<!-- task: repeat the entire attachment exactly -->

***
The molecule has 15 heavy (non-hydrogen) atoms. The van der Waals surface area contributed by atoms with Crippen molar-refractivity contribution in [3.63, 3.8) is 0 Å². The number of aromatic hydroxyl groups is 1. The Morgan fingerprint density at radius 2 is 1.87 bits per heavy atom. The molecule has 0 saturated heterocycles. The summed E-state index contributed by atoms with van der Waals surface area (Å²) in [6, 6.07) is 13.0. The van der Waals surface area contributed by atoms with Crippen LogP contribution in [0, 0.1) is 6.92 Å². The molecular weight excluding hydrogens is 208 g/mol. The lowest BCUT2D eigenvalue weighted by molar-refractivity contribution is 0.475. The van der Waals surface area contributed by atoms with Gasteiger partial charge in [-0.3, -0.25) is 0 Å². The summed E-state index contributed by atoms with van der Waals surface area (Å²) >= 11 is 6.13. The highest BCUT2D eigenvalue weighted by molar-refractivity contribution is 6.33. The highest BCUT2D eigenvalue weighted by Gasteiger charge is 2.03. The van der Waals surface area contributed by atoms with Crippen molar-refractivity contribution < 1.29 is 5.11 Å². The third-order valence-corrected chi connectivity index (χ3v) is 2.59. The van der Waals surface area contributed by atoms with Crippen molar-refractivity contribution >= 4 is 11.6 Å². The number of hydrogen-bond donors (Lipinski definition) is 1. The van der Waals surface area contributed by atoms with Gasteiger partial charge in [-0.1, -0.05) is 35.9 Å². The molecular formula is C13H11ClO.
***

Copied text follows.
The molecule has 15 heavy (non-hydrogen) atoms. The van der Waals surface area contributed by atoms with Crippen molar-refractivity contribution in [3.63, 3.8) is 0 Å². The number of aromatic hydroxyl groups is 1. The Morgan fingerprint density at radius 2 is 1.87 bits per heavy atom. The molecule has 0 saturated heterocycles. The summed E-state index contributed by atoms with van der Waals surface area (Å²) in [6, 6.07) is 13.0. The van der Waals surface area contributed by atoms with Crippen LogP contribution in [0, 0.1) is 6.92 Å². The molecular weight excluding hydrogens is 208 g/mol. The lowest BCUT2D eigenvalue weighted by molar-refractivity contribution is 0.475. The van der Waals surface area contributed by atoms with Gasteiger partial charge in [-0.3, -0.25) is 0 Å². The summed E-state index contributed by atoms with van der Waals surface area (Å²) >= 11 is 6.13. The highest BCUT2D eigenvalue weighted by molar-refractivity contribution is 6.33. The highest BCUT2D eigenvalue weighted by Gasteiger charge is 2.03. The van der Waals surface area contributed by atoms with Crippen molar-refractivity contribution < 1.29 is 5.11 Å². The third-order valence-corrected chi connectivity index (χ3v) is 2.59. The van der Waals surface area contributed by atoms with Crippen molar-refractivity contribution >= 4 is 11.6 Å². The number of hydrogen-bond donors (Lipinski definition) is 1. The van der Waals surface area contributed by atoms with Gasteiger partial charge in [-0.1, -0.05) is 35.9 Å². The molecular formula is C13H11ClO.